Kindness is who we are, don’t mistake it for weakness
I have been blessed with knowing many great teachers and Elders over the years. Truth is, I would not be the person I am today without the direction and leadership I sought from the Elders.
I have not been the kindest person throughout my life. As a matter of fact, the torment I endured led me to be anything but kind. I grew up resentful, hateful, and pissed off. I was mainly pissed off at all the terrible things that had happened to me. I had a “hate on”, for the world. During this period of my great sickness; I would deliberately mess with people’s lives because I thought they deserved it. All of this was, and is, directly related to settler colonialism.
We are kind people.
The very fact we did not outright kill every European that washed up on our shore is a testament to this. Actually, when they washed up on our shores, they were sick, diseased and dying of scurvy. Our medicine people and healers knew how to heal them and because we are a kind people, we treated their illnesses.
Without consciously being aware of it, I now act out of kindness. I do many many things out of kindness. I give of myself, do service work for the people, all without expecting anything. I have wondered if is this a learned behavior, or is this something that is inherent to Anishinabek/Onkwehon:we people. Allow me to share a quick anecdote.
I grew up with my father; who drank heavily and often. He grew up in the 60′s and 70′s and did not have a nurturing childhood. The eras of my father’s childhood were redolent with blatant racist attitudes and actions. As a result, he grew up hating non-natives. He would scold me if I made white friends or helped white people. Much to his dismay, I did it anyway. I recall a particular time; for it is the first time I had an awareness of my showing kindness and feeling good about it.
There was a restaurant at Bloor and Spadina on the Northeast corner. (Where the current Pizza Pizza is). My Dad drank there, along with many other Indians. In this restaurant, there was a blind man of a foreign nation. I’m guessing, but I would say this man was of Middle Eastern or Asian descent. Every time, and I mean every time that I saw this man come in, I would watch him eat his food. I would see that he had difficulty finding his cutlery. I would often think, “How does he know what food he is eating?” So one day, I went over to him and asked if I could sit with him. He was obliging. I asked if I could help him by cutting up his food, and feeding it to him. The first few times my dad saw this, he told me not to do it. I think some of my aunties and uncles, told him to just let me be. So I would do this. I would cut up his steaks and pour gravy on his potatoes, butter his bread, pour his water, etc. I did this because I saw something that needed to be done.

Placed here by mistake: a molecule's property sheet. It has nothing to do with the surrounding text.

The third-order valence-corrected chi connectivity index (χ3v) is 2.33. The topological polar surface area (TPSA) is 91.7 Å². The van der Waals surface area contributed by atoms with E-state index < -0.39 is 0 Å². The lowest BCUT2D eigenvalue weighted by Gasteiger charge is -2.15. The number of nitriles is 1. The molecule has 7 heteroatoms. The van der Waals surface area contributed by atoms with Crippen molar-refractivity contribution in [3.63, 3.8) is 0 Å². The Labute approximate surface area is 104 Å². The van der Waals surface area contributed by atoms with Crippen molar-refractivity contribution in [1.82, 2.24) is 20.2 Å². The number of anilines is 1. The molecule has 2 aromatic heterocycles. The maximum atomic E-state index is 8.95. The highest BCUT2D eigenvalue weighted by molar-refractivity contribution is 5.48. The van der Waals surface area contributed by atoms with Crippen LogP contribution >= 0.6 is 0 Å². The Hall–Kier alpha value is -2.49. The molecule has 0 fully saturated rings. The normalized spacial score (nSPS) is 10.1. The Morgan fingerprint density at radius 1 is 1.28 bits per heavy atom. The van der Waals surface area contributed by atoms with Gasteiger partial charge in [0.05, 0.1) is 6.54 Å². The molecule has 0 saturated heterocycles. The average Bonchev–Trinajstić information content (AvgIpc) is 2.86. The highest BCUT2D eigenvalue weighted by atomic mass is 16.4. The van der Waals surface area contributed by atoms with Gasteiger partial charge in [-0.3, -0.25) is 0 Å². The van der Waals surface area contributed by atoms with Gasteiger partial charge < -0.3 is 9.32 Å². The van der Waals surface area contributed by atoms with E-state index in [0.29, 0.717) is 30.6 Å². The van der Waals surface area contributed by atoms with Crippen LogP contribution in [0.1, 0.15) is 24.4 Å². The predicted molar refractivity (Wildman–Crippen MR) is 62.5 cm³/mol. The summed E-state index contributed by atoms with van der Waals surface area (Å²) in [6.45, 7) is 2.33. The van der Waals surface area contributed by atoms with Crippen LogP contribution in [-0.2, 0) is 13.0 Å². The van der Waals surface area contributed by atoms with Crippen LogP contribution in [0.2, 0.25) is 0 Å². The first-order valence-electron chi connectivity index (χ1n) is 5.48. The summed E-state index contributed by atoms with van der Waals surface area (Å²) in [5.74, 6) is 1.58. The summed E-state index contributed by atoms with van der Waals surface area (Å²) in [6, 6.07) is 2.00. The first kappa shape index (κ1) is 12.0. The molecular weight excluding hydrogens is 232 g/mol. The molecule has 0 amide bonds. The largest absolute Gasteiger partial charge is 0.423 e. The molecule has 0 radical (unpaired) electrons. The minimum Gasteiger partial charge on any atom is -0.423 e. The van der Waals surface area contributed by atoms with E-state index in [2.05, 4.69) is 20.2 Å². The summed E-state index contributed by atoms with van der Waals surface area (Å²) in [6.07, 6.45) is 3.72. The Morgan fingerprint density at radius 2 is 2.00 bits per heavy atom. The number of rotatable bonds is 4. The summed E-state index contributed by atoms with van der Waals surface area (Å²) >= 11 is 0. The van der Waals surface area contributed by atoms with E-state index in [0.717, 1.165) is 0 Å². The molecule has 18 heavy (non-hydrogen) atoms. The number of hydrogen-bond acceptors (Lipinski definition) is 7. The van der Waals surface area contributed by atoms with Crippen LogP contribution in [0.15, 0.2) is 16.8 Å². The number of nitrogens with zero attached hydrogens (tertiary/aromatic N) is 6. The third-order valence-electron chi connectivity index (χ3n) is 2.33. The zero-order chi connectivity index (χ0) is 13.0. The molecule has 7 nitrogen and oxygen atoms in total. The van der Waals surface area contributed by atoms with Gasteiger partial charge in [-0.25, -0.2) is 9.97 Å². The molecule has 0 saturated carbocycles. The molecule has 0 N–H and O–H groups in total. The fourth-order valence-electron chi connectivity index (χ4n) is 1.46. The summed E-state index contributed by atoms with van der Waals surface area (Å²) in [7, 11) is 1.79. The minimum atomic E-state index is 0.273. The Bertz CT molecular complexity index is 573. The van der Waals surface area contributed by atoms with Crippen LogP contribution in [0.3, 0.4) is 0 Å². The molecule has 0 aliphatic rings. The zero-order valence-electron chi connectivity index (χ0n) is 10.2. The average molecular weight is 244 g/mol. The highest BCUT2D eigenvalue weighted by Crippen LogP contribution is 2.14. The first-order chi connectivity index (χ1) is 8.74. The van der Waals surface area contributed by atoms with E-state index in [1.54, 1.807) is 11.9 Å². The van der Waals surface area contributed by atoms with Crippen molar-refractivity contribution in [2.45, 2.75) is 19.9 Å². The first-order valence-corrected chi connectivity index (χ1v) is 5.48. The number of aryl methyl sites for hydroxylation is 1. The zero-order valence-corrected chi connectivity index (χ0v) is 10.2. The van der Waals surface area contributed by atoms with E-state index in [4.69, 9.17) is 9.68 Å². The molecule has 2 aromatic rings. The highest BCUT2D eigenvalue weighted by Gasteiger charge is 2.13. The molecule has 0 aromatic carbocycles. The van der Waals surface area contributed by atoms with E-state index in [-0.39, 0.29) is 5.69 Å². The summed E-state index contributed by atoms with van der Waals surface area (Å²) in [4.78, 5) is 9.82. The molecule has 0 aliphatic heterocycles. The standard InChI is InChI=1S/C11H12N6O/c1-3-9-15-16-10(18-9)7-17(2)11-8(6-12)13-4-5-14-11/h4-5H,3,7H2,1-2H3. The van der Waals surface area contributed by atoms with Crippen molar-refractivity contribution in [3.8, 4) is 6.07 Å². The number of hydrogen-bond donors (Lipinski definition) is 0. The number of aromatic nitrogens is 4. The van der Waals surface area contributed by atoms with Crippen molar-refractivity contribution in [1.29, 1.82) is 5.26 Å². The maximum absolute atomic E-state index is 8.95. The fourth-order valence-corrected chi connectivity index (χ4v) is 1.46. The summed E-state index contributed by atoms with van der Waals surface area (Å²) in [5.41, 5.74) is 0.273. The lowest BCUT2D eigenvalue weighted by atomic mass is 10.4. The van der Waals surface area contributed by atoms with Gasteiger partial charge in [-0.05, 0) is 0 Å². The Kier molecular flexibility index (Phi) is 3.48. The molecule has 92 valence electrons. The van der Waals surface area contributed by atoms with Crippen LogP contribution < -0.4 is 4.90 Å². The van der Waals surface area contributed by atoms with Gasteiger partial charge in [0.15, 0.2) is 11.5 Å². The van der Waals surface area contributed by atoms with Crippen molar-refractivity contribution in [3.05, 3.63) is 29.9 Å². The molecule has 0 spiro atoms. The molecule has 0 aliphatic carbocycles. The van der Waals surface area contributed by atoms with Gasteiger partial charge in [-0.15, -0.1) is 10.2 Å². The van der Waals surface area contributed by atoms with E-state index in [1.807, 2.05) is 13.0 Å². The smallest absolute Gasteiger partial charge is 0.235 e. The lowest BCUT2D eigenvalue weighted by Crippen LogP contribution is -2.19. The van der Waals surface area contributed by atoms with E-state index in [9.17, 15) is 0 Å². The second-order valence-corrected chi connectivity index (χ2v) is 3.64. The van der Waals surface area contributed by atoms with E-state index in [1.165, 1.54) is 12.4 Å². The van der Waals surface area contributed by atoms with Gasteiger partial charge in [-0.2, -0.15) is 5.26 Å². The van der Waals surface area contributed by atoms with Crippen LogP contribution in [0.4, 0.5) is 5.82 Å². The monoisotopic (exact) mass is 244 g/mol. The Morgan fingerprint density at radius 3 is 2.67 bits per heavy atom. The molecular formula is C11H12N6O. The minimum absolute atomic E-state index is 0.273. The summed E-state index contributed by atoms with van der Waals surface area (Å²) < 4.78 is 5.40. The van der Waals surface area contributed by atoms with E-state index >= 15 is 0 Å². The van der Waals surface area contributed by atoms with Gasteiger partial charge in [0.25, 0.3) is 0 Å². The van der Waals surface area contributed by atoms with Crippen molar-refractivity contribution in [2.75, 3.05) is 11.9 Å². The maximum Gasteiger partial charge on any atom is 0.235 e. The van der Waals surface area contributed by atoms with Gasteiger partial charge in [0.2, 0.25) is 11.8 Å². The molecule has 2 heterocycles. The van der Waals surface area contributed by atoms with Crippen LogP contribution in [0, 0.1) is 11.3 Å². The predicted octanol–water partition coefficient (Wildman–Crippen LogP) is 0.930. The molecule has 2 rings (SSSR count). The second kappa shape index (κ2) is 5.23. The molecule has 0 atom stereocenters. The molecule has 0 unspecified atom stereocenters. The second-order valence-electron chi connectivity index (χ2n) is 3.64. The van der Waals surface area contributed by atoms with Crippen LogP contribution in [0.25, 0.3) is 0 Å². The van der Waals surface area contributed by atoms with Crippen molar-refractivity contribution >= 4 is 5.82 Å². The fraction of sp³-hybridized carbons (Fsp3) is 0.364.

My father grew up learning to be hateful and resentful, but he wasn’t always that way. My father has since passed on. The people who knew him best tell me what a great man he was when he was sober.
How does this relate to today’s day and age? Well, I am a firm believer that our ancestral teachings are inherent in our blood and DNA. No matter how horrible the environment is that we grow up in, our ancestors are alive in us.
With the connectedness of social media in the world, the Kardashians, the music telling youth to hurt themselves, the Soap Operas where everyone is cheating on their partners, etc.; it is very easy to fall prey to the oppressor’s traps. Easy for us to be everything they want us to be.
But if we can remain true to ourselves, recognize our 7 Grandfather teachings are as real in us as the blood that flows through our veins than we will remember we are kind. Be kind cuzzins, that is who we are.